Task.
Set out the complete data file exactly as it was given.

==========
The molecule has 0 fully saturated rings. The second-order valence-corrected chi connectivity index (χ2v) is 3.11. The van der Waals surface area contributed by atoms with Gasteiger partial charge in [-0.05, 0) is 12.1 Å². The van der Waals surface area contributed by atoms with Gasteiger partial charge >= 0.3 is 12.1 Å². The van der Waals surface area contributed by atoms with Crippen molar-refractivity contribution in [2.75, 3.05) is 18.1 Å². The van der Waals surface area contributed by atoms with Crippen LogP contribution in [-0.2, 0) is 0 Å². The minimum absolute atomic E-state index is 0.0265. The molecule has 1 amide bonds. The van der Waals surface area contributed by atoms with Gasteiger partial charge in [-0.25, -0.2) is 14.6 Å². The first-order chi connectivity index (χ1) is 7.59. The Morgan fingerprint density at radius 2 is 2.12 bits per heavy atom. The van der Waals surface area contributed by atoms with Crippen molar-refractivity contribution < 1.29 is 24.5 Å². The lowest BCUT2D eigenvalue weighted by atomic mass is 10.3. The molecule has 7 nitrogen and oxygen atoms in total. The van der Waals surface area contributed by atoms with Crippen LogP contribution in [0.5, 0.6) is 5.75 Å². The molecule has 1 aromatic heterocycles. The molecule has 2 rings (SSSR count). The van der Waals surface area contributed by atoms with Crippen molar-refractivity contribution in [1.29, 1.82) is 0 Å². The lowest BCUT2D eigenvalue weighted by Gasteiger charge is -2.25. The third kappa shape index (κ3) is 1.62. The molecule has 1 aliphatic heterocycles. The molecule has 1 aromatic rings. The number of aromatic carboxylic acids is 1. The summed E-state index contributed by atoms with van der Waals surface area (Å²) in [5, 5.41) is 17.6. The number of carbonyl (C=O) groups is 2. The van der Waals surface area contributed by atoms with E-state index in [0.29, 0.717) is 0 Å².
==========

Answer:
The molecule has 0 fully saturated rings. The second-order valence-corrected chi connectivity index (χ2v) is 3.11. The van der Waals surface area contributed by atoms with Gasteiger partial charge in [-0.05, 0) is 12.1 Å². The van der Waals surface area contributed by atoms with Gasteiger partial charge >= 0.3 is 12.1 Å². The van der Waals surface area contributed by atoms with Crippen molar-refractivity contribution in [2.75, 3.05) is 18.1 Å². The van der Waals surface area contributed by atoms with Crippen LogP contribution in [-0.2, 0) is 0 Å². The minimum absolute atomic E-state index is 0.0265. The molecule has 1 amide bonds. The van der Waals surface area contributed by atoms with Gasteiger partial charge in [-0.25, -0.2) is 14.6 Å². The first-order chi connectivity index (χ1) is 7.59. The Morgan fingerprint density at radius 2 is 2.12 bits per heavy atom. The van der Waals surface area contributed by atoms with Crippen molar-refractivity contribution < 1.29 is 24.5 Å². The lowest BCUT2D eigenvalue weighted by atomic mass is 10.3. The molecule has 7 nitrogen and oxygen atoms in total. The van der Waals surface area contributed by atoms with Crippen LogP contribution in [0.5, 0.6) is 5.75 Å². The molecule has 1 aromatic heterocycles. The molecule has 2 rings (SSSR count). The van der Waals surface area contributed by atoms with Crippen molar-refractivity contribution in [1.29, 1.82) is 0 Å². The lowest BCUT2D eigenvalue weighted by Gasteiger charge is -2.25. The third kappa shape index (κ3) is 1.62. The molecule has 1 aliphatic heterocycles. The molecule has 1 aromatic rings. The number of aromatic carboxylic acids is 1. The summed E-state index contributed by atoms with van der Waals surface area (Å²) in [5, 5.41) is 17.6. The number of carbonyl (C=O) groups is 2. The van der Waals surface area contributed by atoms with E-state index in [0.29, 0.717) is 0 Å².